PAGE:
Clancy’s Kettle Chips

I’ve noticed a trend. When I go to large outdoor attractions that also serve food — think zoos, botanical gardens, historic estates with guided tours, etc. — there are certain kinds of foods that show up across the board. I almost always see organic ingredients. I almost always see artisanal meats and spreads. I almost always see some kind of strange mustard / mayonnaise / dressing that I’ve never heard of before.

And I almost always see kettle chips as an option.

Kettle chips aren’t exclusive to these places, of course. You can get them at Subway if you want to. But kettle chips have taken on an aura of being something more upscale than your run-of-the-mill potato chips or wavy chip. Kettle chips are something different, especially when you see them paired with more unusual flavors.

It might surprise you to know that kettle chips — or, more accurately Kettle Chips — is a brand. The chips were first created by an American Sikh named Cameron Healy, who in 1982 devised a method for making chips in a kettle based on something he’d seen while on vacation in Hawaii. He returned home to Salem, Oregon, where he developed the product and later sold it to a larger food company.

It took off, to the point where other companies started using the kettle chip name, too. This led to a series of bitter trademark disputes, which ended in 2007 when a judge ruled that kettle chips are a generic name that couldn’t be trademarked. Through various sales, Kettle Foods is today a subsidiary of the Campbell Soup Company, but the term “kettle chip” can be used by any company selling that kind of product.

Aldi sells that kind of product.

Clancy's Kettle Chips

Most Clancy’s Kettle Chips are an everyday Regular Buy, which means you can get them in stores all the time. They currently cost $1.29 for an 8-ounce bag. At 16 cents an ounce, that’s more than I typically pay for other Aldi chips, but it’s still a lot less than what I’d pay for either name brand potato chips or name brand kettle chips.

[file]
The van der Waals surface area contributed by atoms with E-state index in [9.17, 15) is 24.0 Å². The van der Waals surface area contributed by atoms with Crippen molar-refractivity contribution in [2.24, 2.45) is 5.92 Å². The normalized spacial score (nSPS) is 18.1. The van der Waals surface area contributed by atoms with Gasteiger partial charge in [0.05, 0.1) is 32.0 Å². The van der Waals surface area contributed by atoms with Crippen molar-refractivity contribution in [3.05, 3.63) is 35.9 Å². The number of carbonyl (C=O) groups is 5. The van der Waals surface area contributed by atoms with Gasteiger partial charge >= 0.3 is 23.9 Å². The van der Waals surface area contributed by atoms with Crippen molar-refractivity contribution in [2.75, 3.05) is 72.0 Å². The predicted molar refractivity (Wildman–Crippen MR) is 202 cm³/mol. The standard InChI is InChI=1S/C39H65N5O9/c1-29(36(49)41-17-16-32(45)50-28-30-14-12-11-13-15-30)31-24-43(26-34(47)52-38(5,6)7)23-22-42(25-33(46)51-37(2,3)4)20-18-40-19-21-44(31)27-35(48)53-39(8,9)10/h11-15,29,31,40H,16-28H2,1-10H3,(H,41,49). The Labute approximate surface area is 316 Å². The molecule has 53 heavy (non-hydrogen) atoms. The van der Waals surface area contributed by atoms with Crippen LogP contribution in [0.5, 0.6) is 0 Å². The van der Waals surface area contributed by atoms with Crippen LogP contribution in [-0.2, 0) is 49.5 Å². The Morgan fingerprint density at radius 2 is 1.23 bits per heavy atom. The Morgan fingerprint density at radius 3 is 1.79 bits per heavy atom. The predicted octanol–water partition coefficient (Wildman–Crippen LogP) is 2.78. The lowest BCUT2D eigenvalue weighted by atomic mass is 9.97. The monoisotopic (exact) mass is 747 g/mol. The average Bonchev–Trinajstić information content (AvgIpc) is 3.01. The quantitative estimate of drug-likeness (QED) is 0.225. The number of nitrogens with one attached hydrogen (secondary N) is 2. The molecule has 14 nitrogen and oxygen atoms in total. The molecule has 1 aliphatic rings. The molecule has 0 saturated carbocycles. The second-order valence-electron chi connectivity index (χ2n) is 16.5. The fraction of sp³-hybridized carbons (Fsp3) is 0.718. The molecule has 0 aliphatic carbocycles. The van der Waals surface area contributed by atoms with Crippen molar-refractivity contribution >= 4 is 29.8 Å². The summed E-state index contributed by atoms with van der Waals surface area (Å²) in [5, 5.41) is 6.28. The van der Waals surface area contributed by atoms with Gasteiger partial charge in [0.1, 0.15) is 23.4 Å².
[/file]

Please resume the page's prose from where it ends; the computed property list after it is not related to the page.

At the time I wrote this post, I was able to find two versions: sea salt and vinegar or mesquite barbecue. Since then, I also found Original and Jalapeno. There are sometimes other ones out there, too, depending on the store and season, including occasional Aldi Finds.

Clancy's Kettle Chips

Mesquite at left, sea salt and vinegar at right. (Click to enlarge.)

I found the chips to taste the way I expected them to. The sea salt and vinegar has that bite that comes from the vinegar, along with the saltiness. The barbecue has a pretty conventional barbecue flavor. And the chips are crisp and crunchy, just like kettle chips are supposed to be.

Are they healthy? No, they’re not. They have plenty of carbs, fat, and sodium, and they are especially bad if you eat them in large amounts. As with all chips, these are moderation foods.

Clancy's Kettle Chips

Nutrition information: mesquite barbecue at left, sea salt and vinegar at right. (Click to enlarge.)

The Verdict:

Clancy’s Kettle Chips are good. The taste and texture are like kettle chips I’ve had in other places, and for less money than I’ve paid in other places. If you like kettle chips or need them for an occasion, these are worth a look.

About Joshua

Joshua is the Co-founder of Aldi Reviewer. He is also a writer and novelist. You can learn more about him at www.joshuaajohnston.com.

3 Comments

  1. I found that I eat fewer of the Jalapeno version due to my low tolerance for spicy foods. Did you hear about the Jalapeno who couldn’t enter the archery contest? He didn’t Habanero. 😉

  2. i have been buying clancy’s original kettle chips at aldis for years . we go through a bag about every three days. For the last month . all bags have tasted flat with no salt. I thought maybe one batch got out bad , but over that much time it had to be different batches. what happened?

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